Following on from the announcement of leasehold reform in the inaugural King’s Speech, on Monday 27 November 2023 the government published the much anticipated Leasehold and Freehold Reform Bill, intended to empower leaseholders, reduce their costs and improve consumer rights. We summarise the key aspects of the Bill below.
Lease extensions and enfranchisement
The Bill introduces anticipated provisions overhauling the lease extension process, including the removal of the need for a qualifying period of two years’ ownership as well as increasing the lease extension term to 990 years.
Most significantly, the valuation regime is being heavily reformed to make it cheaper for leaseholders. The new statutory formula will remain within the domain of specialist enfranchisement valuers but marriage value and hope value are being removed, which will significantly reduce premiums where the lease has less than 80 years to run. This loss of value will be compounded for landlords who will not be able to recover their costs of the transaction from the tenant (apart from in limited circumstances) as they can under the current law.
There is a degree of additional complexity introduced by the Bill, for example the reforms allow for the division of intermediate titles for acquisition by the leaseholders, which could result in a patchwork of headlease ownership across the building. This could create practical management issues for the building, the implications of which will need to be carefully worked through.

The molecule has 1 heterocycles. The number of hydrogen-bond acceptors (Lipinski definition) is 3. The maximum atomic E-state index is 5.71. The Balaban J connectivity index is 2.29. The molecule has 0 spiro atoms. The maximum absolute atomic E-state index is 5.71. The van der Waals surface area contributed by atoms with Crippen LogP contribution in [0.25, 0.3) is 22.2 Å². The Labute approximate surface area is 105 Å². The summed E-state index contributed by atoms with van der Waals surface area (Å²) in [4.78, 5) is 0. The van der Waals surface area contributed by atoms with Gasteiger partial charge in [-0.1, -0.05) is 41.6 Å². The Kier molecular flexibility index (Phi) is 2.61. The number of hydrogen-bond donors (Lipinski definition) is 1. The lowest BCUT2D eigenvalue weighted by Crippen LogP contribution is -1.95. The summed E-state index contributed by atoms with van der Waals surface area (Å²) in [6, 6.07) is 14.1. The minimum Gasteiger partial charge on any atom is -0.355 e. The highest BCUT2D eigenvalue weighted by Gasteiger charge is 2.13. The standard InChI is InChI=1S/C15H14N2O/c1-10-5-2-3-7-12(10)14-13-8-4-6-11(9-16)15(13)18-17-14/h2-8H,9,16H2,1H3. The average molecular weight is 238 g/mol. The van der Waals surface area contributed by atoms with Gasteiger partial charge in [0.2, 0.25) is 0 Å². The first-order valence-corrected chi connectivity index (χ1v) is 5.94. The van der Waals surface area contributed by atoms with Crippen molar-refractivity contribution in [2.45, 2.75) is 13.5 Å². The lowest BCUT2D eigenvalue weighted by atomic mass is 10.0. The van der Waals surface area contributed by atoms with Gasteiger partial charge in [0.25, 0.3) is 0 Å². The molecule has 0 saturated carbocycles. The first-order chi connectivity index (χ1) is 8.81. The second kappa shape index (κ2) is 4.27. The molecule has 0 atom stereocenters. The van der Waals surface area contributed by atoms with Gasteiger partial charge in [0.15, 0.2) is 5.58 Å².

As to which buildings will qualify for statutory rights, the Bill changes the non-residential threshold for collective enfranchisement and the right to manage from a 25% to 50% non-residential cap, meaning that a broader category of mixed tenure schemes will qualify for such rights.
Service charge transparency
Perhaps the most surprising aspect of the Bill is the extension of the existing law and regulation of service charges, which will significantly tip the balance of power towards tenants. These changes include the following:
- Fixed service charges will be subjected to a limited form of regulation, including a specified form of service charge demand and the requirement to provide an annual report
- Variable service charge accounts will need to be in a standard format, designed to make the costs easier to understand and easier to challenge
- Tenants will be entitled to require the landlord to provide information relating to service charges, backed with Tribunal enforcement powers
- Insurance commissions will be banned from inclusion within the service charge
- Landlords will not be entitled to pass on the litigation costs of Court or Tribunal proceedings to leaseholders via the service charge unless the Court or Tribunal determines that it is just and equitable to do so, even if the lease provides for the recovery of such costs
- Tenants will be given the equivalent right to claim their litigation costs from the landlord if the Tribunal considers it just and equitable to do so
Regulation of estate management charges